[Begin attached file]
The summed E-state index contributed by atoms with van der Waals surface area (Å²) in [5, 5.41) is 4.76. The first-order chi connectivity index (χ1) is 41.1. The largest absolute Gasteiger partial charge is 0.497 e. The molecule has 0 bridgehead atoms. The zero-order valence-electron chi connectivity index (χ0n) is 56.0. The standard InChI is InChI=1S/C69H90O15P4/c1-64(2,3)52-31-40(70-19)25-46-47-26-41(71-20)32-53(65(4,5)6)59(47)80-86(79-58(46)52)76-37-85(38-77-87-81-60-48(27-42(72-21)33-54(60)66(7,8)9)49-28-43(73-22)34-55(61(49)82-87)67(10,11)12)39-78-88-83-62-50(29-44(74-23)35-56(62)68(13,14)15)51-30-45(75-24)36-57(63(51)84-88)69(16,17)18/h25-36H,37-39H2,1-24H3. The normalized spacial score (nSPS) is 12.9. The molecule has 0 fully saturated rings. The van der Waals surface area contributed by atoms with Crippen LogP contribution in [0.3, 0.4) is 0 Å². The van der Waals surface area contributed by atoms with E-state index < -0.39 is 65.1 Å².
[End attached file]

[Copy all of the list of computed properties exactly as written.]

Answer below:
The summed E-state index contributed by atoms with van der Waals surface area (Å²) in [5, 5.41) is 4.76. The first-order chi connectivity index (χ1) is 41.1. The largest absolute Gasteiger partial charge is 0.497 e. The molecule has 0 bridgehead atoms. The zero-order valence-electron chi connectivity index (χ0n) is 56.0. The standard InChI is InChI=1S/C69H90O15P4/c1-64(2,3)52-31-40(70-19)25-46-47-26-41(71-20)32-53(65(4,5)6)59(47)80-86(79-58(46)52)76-37-85(38-77-87-81-60-48(27-42(72-21)33-54(60)66(7,8)9)49-28-43(73-22)34-55(61(49)82-87)67(10,11)12)39-78-88-83-62-50(29-44(74-23)35-56(62)68(13,14)15)51-30-45(75-24)36-57(63(51)84-88)69(16,17)18/h25-36H,37-39H2,1-24H3. The normalized spacial score (nSPS) is 12.9. The molecule has 0 fully saturated rings. The van der Waals surface area contributed by atoms with Crippen LogP contribution in [0.3, 0.4) is 0 Å². The van der Waals surface area contributed by atoms with E-state index < -0.39 is 65.1 Å².